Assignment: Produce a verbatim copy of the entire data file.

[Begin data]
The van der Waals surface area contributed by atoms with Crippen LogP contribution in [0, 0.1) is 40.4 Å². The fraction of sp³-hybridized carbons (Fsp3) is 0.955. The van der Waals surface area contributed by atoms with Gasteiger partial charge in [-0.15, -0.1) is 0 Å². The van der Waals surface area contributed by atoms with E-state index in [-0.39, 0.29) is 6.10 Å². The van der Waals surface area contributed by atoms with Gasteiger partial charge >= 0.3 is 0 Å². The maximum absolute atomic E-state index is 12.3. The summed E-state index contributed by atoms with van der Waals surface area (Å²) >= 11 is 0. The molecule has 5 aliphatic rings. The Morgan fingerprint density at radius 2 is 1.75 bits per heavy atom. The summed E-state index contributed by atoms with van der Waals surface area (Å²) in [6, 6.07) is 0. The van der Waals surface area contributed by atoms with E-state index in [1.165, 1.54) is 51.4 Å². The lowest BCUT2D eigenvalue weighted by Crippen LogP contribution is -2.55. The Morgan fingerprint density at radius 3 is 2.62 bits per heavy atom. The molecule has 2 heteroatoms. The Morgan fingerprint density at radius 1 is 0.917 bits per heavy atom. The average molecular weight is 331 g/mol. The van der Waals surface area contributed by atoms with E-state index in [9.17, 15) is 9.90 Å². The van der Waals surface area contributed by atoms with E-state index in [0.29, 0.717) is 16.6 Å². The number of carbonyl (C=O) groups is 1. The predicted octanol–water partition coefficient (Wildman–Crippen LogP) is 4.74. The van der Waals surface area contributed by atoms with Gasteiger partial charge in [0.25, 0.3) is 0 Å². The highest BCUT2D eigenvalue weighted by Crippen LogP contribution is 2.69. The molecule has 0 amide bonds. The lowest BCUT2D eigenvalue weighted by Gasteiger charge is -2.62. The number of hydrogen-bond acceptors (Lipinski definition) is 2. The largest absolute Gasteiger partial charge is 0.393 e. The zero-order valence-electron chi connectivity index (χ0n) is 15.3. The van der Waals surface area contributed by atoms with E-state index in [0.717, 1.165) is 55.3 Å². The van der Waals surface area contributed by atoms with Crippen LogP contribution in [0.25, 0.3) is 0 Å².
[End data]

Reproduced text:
The van der Waals surface area contributed by atoms with Crippen LogP contribution in [0, 0.1) is 40.4 Å². The fraction of sp³-hybridized carbons (Fsp3) is 0.955. The van der Waals surface area contributed by atoms with Gasteiger partial charge in [-0.15, -0.1) is 0 Å². The van der Waals surface area contributed by atoms with E-state index in [-0.39, 0.29) is 6.10 Å². The van der Waals surface area contributed by atoms with Gasteiger partial charge >= 0.3 is 0 Å². The maximum absolute atomic E-state index is 12.3. The summed E-state index contributed by atoms with van der Waals surface area (Å²) >= 11 is 0. The molecule has 5 aliphatic rings. The Morgan fingerprint density at radius 2 is 1.75 bits per heavy atom. The summed E-state index contributed by atoms with van der Waals surface area (Å²) in [6, 6.07) is 0. The van der Waals surface area contributed by atoms with E-state index in [1.165, 1.54) is 51.4 Å². The lowest BCUT2D eigenvalue weighted by Crippen LogP contribution is -2.55. The Morgan fingerprint density at radius 3 is 2.62 bits per heavy atom. The molecule has 2 heteroatoms. The Morgan fingerprint density at radius 1 is 0.917 bits per heavy atom. The average molecular weight is 331 g/mol. The van der Waals surface area contributed by atoms with E-state index in [9.17, 15) is 9.90 Å². The van der Waals surface area contributed by atoms with E-state index in [0.29, 0.717) is 16.6 Å². The number of carbonyl (C=O) groups is 1. The predicted octanol–water partition coefficient (Wildman–Crippen LogP) is 4.74. The van der Waals surface area contributed by atoms with Gasteiger partial charge in [0.25, 0.3) is 0 Å². The highest BCUT2D eigenvalue weighted by Crippen LogP contribution is 2.69. The molecule has 0 amide bonds. The lowest BCUT2D eigenvalue weighted by Gasteiger charge is -2.62. The number of hydrogen-bond acceptors (Lipinski definition) is 2. The largest absolute Gasteiger partial charge is 0.393 e. The zero-order valence-electron chi connectivity index (χ0n) is 15.3. The van der Waals surface area contributed by atoms with E-state index in [0.717, 1.165) is 55.3 Å². The van der Waals surface area contributed by atoms with Crippen LogP contribution in [0.25, 0.3) is 0 Å².